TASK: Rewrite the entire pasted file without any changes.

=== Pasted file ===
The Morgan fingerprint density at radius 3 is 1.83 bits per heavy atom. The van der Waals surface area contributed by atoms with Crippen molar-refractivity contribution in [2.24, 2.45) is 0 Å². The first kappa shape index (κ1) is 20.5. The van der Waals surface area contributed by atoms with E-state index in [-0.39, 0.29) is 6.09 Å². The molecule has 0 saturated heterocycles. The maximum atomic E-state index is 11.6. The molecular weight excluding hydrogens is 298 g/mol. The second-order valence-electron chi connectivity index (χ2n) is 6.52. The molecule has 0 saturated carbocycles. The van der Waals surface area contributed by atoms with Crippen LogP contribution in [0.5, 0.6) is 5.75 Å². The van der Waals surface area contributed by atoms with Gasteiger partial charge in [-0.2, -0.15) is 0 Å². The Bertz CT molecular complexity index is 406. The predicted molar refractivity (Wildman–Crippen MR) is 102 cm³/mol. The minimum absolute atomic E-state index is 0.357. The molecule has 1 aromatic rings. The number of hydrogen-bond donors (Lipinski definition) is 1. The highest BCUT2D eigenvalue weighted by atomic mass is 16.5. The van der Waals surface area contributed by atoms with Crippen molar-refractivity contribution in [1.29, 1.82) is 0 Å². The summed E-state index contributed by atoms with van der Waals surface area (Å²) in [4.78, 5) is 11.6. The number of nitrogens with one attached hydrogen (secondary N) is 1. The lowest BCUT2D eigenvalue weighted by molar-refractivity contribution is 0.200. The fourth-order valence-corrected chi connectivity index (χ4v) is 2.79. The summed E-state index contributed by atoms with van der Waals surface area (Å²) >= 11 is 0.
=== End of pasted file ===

The Morgan fingerprint density at radius 3 is 1.83 bits per heavy atom. The van der Waals surface area contributed by atoms with Crippen molar-refractivity contribution in [2.24, 2.45) is 0 Å². The first kappa shape index (κ1) is 20.5. The van der Waals surface area contributed by atoms with E-state index in [-0.39, 0.29) is 6.09 Å². The molecule has 0 saturated heterocycles. The maximum atomic E-state index is 11.6. The molecular weight excluding hydrogens is 298 g/mol. The second-order valence-electron chi connectivity index (χ2n) is 6.52. The molecule has 0 saturated carbocycles. The van der Waals surface area contributed by atoms with Crippen LogP contribution in [0.5, 0.6) is 5.75 Å². The van der Waals surface area contributed by atoms with Gasteiger partial charge in [-0.2, -0.15) is 0 Å². The Bertz CT molecular complexity index is 406. The predicted molar refractivity (Wildman–Crippen MR) is 102 cm³/mol. The minimum absolute atomic E-state index is 0.357. The molecule has 1 aromatic rings. The number of hydrogen-bond donors (Lipinski definition) is 1. The highest BCUT2D eigenvalue weighted by atomic mass is 16.5. The van der Waals surface area contributed by atoms with Crippen molar-refractivity contribution in [1.29, 1.82) is 0 Å². The summed E-state index contributed by atoms with van der Waals surface area (Å²) in [4.78, 5) is 11.6. The number of nitrogens with one attached hydrogen (secondary N) is 1. The lowest BCUT2D eigenvalue weighted by molar-refractivity contribution is 0.200. The fourth-order valence-corrected chi connectivity index (χ4v) is 2.79. The summed E-state index contributed by atoms with van der Waals surface area (Å²) >= 11 is 0.